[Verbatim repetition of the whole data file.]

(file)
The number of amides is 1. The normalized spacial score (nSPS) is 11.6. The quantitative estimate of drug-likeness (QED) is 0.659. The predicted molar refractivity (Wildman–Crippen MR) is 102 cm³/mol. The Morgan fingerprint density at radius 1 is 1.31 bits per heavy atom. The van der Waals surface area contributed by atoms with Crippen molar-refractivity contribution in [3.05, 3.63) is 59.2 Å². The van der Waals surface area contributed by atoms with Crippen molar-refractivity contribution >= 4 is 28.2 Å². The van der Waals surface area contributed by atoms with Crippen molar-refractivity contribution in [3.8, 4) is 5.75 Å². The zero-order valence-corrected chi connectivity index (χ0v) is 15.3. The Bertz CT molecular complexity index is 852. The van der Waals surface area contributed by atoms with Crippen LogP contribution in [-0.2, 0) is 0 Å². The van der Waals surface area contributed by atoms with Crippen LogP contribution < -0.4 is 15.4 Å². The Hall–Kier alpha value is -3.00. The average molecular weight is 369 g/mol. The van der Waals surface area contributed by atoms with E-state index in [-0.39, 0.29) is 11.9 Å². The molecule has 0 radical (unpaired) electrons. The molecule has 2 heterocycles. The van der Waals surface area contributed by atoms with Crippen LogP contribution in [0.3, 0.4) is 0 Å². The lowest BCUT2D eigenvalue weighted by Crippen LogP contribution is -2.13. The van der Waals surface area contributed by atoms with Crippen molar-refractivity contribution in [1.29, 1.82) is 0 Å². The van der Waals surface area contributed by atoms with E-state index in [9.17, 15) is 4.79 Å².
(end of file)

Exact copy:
The number of amides is 1. The normalized spacial score (nSPS) is 11.6. The quantitative estimate of drug-likeness (QED) is 0.659. The predicted molar refractivity (Wildman–Crippen MR) is 102 cm³/mol. The Morgan fingerprint density at radius 1 is 1.31 bits per heavy atom. The van der Waals surface area contributed by atoms with Crippen molar-refractivity contribution in [3.05, 3.63) is 59.2 Å². The van der Waals surface area contributed by atoms with Crippen molar-refractivity contribution >= 4 is 28.2 Å². The van der Waals surface area contributed by atoms with Crippen molar-refractivity contribution in [3.8, 4) is 5.75 Å². The zero-order valence-corrected chi connectivity index (χ0v) is 15.3. The Bertz CT molecular complexity index is 852. The van der Waals surface area contributed by atoms with Crippen LogP contribution in [-0.2, 0) is 0 Å². The van der Waals surface area contributed by atoms with Crippen LogP contribution < -0.4 is 15.4 Å². The Hall–Kier alpha value is -3.00. The average molecular weight is 369 g/mol. The van der Waals surface area contributed by atoms with E-state index in [-0.39, 0.29) is 11.9 Å². The molecule has 0 radical (unpaired) electrons. The molecule has 2 heterocycles. The van der Waals surface area contributed by atoms with Crippen LogP contribution in [0.3, 0.4) is 0 Å². The lowest BCUT2D eigenvalue weighted by Crippen LogP contribution is -2.13. The van der Waals surface area contributed by atoms with Crippen molar-refractivity contribution in [1.29, 1.82) is 0 Å². The van der Waals surface area contributed by atoms with E-state index in [9.17, 15) is 4.79 Å².